ERIC Number: ED203804
Record Type: RIE
Publication Date: 1981-Mar
Reference Count: 0
Sympathy and Strategy: Issues in the Development of Nursing Education in the United States. ASHE Annual Meeting 1981 Paper.
The development of nursing and nursing education in the United States during the late nineteenth and early twentieth centuries is described. Professionalization accompanied by feminization in nursing, as in teaching, librarianship, and social work, opened opportunities to middle class women for respectable employment and sometimes prestige and power. All of these professionalizing occupations in which women came to predominate, however, had difficulty in gaining recognition as full-fledged professions. Functionalist sociologists have explained the failure of any predominantly female occupation to become fully professional as a consequence of the contradiction between professional and feminine roles in American society. It is suggested that although nursing leaders accepted nursing as a profession uniquely suitable for women, they behaved much like leaders in other occupations aspiring to professional status. They placed great emphasis on educational development, and attempted to recruit better educated students, to expand and systematize the knowledge base, to associate with institutions of higher education, and to prepare students for leadership. It is proposed that they made astute assessments of their situation and capitalized on opportunities. The nursing leaders were limited in their achievements not by their acceptance of a submissive feminine role but by the exploitative situation that existed in hospital training schools. (SW)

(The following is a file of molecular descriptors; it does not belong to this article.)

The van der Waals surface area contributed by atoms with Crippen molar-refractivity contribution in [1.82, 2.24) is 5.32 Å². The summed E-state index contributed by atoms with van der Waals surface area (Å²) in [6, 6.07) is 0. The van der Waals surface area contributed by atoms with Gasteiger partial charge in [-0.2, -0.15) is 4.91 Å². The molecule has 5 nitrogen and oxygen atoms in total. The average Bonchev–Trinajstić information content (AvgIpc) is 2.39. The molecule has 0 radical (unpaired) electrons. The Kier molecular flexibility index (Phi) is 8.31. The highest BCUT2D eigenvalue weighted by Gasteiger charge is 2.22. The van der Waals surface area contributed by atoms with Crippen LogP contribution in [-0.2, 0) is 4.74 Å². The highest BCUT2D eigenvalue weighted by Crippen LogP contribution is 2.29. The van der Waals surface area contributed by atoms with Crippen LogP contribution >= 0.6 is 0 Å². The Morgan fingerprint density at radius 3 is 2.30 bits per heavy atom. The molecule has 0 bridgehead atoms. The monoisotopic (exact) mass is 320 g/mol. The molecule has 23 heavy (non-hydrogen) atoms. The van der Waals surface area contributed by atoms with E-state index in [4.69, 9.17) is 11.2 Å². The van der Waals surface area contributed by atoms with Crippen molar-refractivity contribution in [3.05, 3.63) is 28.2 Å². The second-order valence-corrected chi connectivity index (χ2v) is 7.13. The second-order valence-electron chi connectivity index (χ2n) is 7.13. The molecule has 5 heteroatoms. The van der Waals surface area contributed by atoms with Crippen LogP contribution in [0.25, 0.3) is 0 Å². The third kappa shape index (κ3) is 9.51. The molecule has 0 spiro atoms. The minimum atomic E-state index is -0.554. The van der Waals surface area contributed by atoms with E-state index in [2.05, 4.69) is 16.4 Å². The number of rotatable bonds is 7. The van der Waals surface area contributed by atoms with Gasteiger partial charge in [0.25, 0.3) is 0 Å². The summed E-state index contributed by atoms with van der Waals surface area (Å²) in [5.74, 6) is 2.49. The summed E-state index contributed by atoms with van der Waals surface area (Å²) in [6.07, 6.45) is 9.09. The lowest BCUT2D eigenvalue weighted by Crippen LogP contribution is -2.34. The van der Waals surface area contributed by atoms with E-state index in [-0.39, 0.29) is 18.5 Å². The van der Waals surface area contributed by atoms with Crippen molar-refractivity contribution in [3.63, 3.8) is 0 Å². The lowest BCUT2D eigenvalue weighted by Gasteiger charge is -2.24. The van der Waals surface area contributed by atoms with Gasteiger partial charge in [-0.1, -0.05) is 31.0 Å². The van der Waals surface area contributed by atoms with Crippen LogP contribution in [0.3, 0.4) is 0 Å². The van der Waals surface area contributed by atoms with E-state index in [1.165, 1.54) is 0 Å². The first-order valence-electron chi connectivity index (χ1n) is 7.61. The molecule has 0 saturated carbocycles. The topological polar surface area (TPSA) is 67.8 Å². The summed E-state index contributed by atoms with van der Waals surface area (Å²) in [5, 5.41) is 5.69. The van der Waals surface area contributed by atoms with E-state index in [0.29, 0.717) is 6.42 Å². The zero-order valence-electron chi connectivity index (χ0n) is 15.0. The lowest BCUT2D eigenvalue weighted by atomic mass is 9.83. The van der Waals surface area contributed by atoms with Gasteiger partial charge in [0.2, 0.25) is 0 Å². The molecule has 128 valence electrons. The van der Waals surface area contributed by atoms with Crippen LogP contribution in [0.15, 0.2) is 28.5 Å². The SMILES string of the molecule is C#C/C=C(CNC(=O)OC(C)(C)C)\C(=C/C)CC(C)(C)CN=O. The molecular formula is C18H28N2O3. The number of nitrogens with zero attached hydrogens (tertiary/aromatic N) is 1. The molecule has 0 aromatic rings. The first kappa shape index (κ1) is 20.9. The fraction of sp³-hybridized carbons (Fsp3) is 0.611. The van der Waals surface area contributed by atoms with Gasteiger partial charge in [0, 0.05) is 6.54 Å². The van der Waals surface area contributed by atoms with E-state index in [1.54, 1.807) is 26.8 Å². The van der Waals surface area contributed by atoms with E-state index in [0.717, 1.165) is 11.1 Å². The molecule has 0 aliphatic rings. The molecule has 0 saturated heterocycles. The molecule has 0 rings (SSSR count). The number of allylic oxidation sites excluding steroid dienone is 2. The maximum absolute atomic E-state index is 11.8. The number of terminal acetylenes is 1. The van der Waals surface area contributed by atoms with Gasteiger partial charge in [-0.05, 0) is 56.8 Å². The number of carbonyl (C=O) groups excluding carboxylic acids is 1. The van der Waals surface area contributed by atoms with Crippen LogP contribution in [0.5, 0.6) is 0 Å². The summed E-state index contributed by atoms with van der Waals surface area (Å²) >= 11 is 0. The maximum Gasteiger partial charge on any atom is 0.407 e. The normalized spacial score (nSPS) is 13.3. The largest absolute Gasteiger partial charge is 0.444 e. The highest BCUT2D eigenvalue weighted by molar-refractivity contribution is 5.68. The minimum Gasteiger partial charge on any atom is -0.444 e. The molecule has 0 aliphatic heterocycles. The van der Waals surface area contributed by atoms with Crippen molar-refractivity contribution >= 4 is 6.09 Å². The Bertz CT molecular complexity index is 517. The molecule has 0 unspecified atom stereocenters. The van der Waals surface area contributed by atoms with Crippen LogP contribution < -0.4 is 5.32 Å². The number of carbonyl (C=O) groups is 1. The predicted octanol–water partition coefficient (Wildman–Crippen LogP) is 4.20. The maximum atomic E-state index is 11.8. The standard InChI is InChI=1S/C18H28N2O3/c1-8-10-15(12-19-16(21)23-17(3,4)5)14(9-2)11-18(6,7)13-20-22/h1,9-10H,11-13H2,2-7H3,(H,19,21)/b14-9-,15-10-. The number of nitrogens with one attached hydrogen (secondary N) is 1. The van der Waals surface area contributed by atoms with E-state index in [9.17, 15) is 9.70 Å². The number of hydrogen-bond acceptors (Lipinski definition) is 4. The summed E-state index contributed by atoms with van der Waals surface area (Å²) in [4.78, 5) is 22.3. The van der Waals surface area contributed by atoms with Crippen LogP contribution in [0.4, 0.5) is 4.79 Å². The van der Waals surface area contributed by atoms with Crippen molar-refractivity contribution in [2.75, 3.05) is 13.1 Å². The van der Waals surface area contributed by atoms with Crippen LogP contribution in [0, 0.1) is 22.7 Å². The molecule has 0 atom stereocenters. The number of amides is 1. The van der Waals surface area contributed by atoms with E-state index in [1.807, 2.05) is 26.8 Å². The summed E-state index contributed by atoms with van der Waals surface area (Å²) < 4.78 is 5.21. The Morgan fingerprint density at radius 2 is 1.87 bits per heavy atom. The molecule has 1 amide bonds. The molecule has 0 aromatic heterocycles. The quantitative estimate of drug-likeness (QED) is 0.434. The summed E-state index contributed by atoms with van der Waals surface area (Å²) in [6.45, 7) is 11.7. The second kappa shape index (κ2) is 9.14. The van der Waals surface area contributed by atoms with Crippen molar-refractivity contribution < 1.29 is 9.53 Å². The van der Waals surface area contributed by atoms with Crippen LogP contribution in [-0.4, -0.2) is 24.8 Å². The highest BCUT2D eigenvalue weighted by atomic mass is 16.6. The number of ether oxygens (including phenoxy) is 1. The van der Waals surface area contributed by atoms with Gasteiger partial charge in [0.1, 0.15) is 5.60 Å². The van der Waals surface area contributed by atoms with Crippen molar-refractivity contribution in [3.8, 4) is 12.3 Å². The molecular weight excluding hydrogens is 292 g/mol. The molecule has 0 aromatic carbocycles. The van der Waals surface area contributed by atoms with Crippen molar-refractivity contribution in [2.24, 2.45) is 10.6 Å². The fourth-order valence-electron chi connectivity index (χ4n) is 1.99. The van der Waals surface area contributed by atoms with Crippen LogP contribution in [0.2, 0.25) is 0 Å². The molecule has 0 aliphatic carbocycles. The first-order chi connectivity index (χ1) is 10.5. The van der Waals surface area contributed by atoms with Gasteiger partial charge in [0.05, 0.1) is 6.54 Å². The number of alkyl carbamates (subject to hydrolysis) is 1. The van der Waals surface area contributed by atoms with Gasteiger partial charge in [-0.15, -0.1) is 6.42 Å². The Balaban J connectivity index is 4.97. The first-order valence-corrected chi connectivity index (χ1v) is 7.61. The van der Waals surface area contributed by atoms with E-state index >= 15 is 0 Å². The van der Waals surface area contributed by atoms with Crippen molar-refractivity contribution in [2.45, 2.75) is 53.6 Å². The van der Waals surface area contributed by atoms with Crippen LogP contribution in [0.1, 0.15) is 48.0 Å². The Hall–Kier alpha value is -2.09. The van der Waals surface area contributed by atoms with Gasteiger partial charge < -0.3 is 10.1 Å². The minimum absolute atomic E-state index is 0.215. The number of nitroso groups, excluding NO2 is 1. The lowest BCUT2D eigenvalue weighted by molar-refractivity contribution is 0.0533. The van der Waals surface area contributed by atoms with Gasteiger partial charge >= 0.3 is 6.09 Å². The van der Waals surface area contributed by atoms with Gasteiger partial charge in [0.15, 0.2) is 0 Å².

Publication Type: Speeches/Meeting Papers; Historical Materials
Education Level: N/A
Authoring Institution: N/A
Identifiers: ASHE Annual Meeting
Note: Paper presented at the Annual Meeting of the Association for the Study of Higher Education (Washington, DC, March 3-4, 1981).